Normally, if multiple Options could apply to a directory, then the most specific one is taken complete; the options are not merged. However if all the options on the Options directive are preceded by a + or - symbol, the options are merged. Any options preceded by a + are added to the options currently in force, and any options preceded by a - are removed from the options currently in force.

    For example, without any + and - symbols:

    <Directory /web/docs>
    Options Indexes FollowSymLinks
    </Directory>
    <Directory /web/docs/spec>
    Options Includes
    </Directory>
    then only Includes will be set for the /web/docs/spec directory. However if the second Options directive uses the + and - symbols:

    <Directory /web/docs>
    Options Indexes FollowSymLinks
    </Directory>
    <Directory /web/docs/spec>
    Options +Includes -Indexes
    </Directory>
    then the options FollowSymLinks and Includes are set for the /web/docs/spec directory.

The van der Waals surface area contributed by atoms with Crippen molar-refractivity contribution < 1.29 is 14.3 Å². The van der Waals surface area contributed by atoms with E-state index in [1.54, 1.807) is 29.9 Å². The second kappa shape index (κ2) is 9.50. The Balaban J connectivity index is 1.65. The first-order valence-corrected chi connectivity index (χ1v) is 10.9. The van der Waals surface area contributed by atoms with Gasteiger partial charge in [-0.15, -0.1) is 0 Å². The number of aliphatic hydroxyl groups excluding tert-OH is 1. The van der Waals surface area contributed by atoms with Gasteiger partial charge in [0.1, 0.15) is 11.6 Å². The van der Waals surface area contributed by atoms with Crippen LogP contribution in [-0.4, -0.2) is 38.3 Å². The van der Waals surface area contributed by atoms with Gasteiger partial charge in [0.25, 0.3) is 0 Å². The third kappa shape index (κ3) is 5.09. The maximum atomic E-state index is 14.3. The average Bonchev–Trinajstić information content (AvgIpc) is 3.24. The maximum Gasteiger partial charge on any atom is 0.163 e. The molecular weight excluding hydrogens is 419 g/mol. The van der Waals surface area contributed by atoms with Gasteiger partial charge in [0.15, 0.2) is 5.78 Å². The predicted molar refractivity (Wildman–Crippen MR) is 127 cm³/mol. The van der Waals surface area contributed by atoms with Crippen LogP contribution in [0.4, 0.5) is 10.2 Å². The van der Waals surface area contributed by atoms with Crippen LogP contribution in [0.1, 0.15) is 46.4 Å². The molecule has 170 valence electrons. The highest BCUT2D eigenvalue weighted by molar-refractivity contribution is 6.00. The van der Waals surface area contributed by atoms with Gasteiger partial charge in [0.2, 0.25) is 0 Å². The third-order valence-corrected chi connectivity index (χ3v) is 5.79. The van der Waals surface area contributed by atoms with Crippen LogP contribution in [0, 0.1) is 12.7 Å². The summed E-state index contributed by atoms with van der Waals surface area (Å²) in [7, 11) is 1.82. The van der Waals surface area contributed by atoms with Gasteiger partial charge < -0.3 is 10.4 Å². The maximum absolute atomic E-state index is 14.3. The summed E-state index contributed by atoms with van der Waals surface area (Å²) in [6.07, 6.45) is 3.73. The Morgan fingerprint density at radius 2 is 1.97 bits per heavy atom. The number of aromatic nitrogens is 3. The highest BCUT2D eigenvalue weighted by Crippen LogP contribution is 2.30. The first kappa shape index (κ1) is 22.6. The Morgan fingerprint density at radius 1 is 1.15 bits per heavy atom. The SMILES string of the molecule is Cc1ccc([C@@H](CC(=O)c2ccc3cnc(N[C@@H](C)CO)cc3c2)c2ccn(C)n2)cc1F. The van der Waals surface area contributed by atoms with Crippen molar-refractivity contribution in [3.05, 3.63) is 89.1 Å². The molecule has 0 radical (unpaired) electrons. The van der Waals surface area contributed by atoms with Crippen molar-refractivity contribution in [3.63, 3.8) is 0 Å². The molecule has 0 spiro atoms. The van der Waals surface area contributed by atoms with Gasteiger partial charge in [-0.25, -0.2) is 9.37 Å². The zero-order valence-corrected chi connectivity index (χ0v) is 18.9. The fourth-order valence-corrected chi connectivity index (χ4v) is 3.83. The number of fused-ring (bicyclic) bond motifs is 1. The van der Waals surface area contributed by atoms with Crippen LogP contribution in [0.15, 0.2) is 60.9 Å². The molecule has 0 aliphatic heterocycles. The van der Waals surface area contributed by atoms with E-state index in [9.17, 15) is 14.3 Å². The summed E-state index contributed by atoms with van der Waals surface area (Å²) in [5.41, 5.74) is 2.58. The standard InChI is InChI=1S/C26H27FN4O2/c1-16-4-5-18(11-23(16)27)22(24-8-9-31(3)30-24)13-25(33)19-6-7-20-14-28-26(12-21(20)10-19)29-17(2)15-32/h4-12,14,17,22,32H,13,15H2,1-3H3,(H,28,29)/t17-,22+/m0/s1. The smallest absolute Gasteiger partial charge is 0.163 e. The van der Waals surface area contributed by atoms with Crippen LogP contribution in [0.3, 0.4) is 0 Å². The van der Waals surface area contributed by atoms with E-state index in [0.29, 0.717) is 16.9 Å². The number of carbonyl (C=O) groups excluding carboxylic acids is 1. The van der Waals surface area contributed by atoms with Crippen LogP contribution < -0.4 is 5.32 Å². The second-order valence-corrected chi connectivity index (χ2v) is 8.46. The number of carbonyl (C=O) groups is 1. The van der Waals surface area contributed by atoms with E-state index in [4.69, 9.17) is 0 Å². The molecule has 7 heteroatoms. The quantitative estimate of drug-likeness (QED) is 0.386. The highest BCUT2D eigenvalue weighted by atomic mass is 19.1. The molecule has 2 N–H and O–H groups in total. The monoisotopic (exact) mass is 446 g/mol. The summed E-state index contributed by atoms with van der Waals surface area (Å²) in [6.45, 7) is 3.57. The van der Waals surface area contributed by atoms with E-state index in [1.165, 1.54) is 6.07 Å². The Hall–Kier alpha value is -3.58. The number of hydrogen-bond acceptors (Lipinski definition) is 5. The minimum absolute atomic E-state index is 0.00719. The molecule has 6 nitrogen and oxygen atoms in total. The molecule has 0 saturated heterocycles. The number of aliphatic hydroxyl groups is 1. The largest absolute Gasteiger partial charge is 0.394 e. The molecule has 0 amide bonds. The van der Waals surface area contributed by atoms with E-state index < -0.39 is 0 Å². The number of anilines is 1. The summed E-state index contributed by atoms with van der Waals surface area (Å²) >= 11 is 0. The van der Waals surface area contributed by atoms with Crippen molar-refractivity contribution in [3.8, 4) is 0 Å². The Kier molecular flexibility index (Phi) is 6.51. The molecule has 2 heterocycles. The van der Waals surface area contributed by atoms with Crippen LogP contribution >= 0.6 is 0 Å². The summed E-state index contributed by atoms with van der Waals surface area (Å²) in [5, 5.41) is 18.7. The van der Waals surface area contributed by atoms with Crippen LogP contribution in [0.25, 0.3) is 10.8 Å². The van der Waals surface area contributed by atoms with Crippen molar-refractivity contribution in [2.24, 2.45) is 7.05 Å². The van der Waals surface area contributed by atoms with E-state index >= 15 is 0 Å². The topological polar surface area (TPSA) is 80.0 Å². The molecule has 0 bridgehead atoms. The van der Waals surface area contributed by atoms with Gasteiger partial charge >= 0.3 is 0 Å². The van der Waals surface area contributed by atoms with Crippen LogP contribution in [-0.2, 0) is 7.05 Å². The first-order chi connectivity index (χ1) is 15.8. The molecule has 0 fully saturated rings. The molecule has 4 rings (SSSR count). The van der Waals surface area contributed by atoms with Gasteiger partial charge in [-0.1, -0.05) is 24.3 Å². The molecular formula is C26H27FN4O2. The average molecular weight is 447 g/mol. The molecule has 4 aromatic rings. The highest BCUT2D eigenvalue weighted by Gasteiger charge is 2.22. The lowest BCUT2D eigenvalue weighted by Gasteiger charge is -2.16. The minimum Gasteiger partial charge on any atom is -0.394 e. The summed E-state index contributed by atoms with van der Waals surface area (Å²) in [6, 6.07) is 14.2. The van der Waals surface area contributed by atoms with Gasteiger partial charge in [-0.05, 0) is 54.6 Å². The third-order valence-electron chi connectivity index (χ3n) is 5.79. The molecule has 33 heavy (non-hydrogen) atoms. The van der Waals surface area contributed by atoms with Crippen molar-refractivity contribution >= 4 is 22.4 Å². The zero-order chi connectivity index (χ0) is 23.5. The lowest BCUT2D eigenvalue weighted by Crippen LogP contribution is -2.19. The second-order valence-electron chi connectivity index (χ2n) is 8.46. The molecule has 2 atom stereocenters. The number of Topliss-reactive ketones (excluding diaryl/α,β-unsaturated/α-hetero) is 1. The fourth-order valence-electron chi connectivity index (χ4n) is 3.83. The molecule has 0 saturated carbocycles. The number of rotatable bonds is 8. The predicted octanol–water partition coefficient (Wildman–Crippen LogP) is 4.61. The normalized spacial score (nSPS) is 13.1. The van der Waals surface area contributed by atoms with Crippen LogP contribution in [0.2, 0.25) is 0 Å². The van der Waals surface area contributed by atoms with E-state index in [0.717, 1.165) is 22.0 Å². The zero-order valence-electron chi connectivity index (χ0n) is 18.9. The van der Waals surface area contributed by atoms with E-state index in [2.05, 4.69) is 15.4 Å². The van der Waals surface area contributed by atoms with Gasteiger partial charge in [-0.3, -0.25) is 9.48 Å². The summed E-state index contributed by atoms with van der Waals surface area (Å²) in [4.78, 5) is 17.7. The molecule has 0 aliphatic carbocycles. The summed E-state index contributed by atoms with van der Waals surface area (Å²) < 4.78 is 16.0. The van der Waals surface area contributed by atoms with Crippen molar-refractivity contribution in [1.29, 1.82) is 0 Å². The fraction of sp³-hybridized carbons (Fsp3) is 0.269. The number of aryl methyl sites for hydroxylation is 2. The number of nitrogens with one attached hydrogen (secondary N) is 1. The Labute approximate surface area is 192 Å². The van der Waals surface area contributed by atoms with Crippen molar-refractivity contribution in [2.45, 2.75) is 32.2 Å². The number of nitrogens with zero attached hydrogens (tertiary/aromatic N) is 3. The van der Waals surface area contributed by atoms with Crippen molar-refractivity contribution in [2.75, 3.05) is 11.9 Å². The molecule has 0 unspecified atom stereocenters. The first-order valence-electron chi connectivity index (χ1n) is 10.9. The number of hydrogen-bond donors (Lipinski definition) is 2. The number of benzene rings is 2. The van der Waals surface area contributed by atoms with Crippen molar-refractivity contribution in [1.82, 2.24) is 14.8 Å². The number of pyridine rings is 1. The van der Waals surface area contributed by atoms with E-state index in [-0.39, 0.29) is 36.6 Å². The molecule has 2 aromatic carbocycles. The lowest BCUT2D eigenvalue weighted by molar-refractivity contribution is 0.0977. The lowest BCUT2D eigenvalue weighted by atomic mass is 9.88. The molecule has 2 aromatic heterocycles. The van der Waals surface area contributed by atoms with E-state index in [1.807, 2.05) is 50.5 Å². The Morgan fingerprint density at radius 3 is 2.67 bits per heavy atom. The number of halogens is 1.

PidFile directive

    Syntax: PidFile filename
    Default: PidFile logs/httpd.pid
    Context: server config
    Status: core

    The PidFile directive sets the file to which the server records the process id of the daemon. If the filename does not begin with a slash (/) then it is assumed to be relative to the ServerRoot. The PidFile is only used in standalone mode.

    It is often useful to be able to send the server a signal, so that it closes and then reopens its ErrorLog and TransferLog, and re-reads its configuration files. This is done by sending a SIGHUP (kill -1) signal to the process id listed in the PidFile.

    The PidFile is subject to the same warnings about log file placement and security.